[Last edited by Baja_Costero - Oct 26, 2017 2:57 PM (+)]
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Lindsey_blinsmon
Oct 26, 2017 3:24 PM CST
I live in El Paso, Texas. I had it in a shadier spot when it was around 90-100 degrees outside. But moved it to its own pot in full sun a couple weeks ago when it started to be in the 80's. It's been around 70-ish this week, but still sunny.
It's never been out in the cold, I've been wondering if I should bring it inside for the winter.
Name: Baja
Baja California (Zone 11b)
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Baja_Costero
Oct 26, 2017 3:32 PM CST

Moderator

Our winter minimum is 45° and I don't bring any of my plants inside for the winter. It always warms up to room temperature during the day (high 60s/70s) though. You can use that as a general guide for how much is guaranteed safe, and then start taking chances when it gets closer to freezing. I can't help you there but you probably want to avoid leaving the plant out in freezing (or near-freezing, because you never know) temperatures. And especially avoid leaving the plant in wet soil when it's that cold, because the combination of cold and wet is extra lethal. Consider cold temperatures as a signal you should be watering less often.

The sun this time of year is excellent if you have it. Much less potent than early summer, much kinder to the plants, much less of a hazard in comparison. But definitely follow Karen's advice and make the adjustment to full sun gradually, over a few weeks, coming from the shade. So as not to shock the plant and then maybe make it somehow more sensitive to the cold, given it's already going a bit sideways. Those furry spines are like a sunscreen, and if I had to guess, your plant should take the sun very well. I would think it would suffer from too much shade, like most prickly pears.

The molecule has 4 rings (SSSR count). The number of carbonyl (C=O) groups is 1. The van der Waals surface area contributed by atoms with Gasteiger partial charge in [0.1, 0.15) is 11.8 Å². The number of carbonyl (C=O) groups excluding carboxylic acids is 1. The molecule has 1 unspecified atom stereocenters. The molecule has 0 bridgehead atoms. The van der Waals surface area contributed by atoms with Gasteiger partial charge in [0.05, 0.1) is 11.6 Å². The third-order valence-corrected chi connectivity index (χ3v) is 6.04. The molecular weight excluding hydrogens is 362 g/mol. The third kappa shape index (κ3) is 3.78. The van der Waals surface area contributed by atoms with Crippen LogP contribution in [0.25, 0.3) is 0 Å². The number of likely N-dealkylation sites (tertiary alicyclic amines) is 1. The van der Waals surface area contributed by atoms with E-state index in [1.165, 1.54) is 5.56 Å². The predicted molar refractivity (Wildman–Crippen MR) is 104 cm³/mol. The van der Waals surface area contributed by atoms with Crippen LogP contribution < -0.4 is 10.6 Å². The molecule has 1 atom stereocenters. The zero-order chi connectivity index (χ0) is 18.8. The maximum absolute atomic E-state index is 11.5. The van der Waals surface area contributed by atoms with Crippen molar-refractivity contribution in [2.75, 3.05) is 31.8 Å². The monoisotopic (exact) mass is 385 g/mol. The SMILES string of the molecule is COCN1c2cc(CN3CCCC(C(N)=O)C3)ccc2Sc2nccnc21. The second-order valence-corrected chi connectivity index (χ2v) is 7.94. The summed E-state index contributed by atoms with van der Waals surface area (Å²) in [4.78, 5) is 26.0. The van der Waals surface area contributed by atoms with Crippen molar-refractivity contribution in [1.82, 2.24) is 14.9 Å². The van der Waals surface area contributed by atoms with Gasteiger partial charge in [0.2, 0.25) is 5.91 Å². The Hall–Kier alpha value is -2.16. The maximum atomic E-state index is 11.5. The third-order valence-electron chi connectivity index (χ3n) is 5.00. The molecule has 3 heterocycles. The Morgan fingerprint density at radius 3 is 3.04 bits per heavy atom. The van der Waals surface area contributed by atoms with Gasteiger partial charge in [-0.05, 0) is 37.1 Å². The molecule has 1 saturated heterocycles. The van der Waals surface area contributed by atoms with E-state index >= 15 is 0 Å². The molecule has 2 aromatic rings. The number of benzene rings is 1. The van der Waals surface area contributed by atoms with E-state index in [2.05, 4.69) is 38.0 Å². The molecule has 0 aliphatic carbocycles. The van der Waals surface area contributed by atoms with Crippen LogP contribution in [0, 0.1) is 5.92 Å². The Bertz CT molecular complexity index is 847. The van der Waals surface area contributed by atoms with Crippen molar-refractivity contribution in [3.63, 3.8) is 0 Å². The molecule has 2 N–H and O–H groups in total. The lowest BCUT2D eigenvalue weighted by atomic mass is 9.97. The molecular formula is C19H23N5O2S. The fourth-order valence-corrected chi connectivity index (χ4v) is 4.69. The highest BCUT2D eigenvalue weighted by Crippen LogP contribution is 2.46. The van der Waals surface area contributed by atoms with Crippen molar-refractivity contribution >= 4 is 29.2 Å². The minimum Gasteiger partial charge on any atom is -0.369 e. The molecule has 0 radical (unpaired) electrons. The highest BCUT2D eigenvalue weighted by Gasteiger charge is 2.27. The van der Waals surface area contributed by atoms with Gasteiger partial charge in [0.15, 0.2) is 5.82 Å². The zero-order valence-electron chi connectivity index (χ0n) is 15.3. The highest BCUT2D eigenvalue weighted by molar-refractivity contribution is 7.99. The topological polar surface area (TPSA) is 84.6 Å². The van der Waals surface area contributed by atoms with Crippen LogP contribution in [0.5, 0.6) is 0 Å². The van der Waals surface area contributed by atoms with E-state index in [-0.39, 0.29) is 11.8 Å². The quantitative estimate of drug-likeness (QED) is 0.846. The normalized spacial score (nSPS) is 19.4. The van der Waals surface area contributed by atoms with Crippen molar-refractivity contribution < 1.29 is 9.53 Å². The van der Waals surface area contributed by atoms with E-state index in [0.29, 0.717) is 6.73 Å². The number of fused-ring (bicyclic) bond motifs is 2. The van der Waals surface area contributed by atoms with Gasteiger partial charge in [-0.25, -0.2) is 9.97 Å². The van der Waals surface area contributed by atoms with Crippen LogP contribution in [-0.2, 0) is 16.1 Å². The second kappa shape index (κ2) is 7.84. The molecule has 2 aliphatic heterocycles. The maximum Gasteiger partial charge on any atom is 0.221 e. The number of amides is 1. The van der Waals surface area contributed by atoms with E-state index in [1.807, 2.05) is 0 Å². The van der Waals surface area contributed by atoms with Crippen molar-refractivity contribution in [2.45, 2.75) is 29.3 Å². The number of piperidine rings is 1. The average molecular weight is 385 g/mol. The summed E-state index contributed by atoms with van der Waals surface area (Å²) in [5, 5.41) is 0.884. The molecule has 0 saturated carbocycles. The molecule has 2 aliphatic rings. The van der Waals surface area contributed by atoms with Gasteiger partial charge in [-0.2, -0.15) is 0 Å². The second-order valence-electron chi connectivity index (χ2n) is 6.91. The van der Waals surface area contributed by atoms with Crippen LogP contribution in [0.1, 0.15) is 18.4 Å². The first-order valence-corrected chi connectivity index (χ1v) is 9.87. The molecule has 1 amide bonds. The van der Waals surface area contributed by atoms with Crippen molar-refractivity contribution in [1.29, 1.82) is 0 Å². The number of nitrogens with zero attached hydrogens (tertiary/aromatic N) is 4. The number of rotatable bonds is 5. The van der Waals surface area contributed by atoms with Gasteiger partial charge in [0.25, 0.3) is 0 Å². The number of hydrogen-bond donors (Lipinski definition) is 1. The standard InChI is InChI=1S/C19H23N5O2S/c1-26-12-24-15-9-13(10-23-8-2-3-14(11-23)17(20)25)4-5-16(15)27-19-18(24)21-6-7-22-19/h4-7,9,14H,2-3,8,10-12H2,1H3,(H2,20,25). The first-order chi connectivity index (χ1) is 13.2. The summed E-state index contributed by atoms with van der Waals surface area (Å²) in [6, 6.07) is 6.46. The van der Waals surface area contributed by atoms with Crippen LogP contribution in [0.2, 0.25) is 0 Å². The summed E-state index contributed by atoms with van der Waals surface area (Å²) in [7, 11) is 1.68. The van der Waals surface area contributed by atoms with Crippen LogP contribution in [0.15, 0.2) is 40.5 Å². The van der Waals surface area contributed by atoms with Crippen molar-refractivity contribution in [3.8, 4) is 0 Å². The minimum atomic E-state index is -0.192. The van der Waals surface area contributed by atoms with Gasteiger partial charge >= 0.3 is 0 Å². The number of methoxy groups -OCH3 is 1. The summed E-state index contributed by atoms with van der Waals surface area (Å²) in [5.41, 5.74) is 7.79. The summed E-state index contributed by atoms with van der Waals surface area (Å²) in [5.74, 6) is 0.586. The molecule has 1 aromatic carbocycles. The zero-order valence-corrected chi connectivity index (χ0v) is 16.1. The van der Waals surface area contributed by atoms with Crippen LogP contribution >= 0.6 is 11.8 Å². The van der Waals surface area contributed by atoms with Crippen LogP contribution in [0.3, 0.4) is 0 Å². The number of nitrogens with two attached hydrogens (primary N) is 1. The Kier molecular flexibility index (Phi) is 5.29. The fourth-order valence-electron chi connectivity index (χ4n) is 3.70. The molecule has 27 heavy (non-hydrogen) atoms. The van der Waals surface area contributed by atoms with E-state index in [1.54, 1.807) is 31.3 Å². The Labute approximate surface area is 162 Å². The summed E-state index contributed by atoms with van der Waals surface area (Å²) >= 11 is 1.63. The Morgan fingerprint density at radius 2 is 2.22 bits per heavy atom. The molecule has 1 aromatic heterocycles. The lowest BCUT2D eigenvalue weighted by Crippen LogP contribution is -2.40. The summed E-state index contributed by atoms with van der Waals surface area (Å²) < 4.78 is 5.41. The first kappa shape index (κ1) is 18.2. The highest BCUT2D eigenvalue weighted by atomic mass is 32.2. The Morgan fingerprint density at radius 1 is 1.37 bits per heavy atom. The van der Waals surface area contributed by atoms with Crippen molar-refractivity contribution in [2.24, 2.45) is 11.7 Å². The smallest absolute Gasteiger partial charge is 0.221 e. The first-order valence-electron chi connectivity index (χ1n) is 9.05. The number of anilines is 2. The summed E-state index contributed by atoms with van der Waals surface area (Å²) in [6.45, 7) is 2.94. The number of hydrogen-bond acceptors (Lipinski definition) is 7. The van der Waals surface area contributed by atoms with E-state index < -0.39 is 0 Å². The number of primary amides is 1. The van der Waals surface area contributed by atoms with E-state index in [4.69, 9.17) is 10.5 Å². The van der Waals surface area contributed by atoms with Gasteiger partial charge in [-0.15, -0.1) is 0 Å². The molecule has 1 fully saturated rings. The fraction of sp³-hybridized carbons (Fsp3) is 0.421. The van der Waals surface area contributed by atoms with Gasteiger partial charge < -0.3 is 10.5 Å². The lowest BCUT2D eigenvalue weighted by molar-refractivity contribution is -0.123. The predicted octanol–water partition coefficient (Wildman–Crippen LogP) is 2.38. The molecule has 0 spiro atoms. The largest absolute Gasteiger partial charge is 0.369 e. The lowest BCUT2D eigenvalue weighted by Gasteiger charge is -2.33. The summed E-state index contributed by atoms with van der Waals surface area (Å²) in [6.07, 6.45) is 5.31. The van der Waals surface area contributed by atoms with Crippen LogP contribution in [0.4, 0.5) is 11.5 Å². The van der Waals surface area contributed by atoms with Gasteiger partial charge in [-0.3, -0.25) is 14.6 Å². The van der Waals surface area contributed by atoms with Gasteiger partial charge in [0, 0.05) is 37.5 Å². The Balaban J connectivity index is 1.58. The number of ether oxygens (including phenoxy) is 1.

I can't speak for the flop, because my prickly pears do that too. I sort of let them self-prune (usually this happens at the end of our months-long summer drought) and it works itself out over time. Just make sure you don't overwater, and use a fast-draining mix with about half pumice or perlite (which helps guard against overwatering).
[Last edited by Baja_Costero - Oct 26, 2017 3:42 PM (+)]
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Name: Thijs van Soest
Mesa, AZ (Zone 9b)
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mcvansoest
Oct 26, 2017 4:59 PM CST
Hard to know fur sure but this could be close to the normal growth habit for this plant.

The flopping of Opuntias is quite common. As they loose or gain water they might either loose the turgidity to maintain an upright posture or get too heavy and flop over because of that. The latter often leads to breakage, the former to weirdly bent growth forms. And then there are some that just tend to grow in a bendy sprawl way.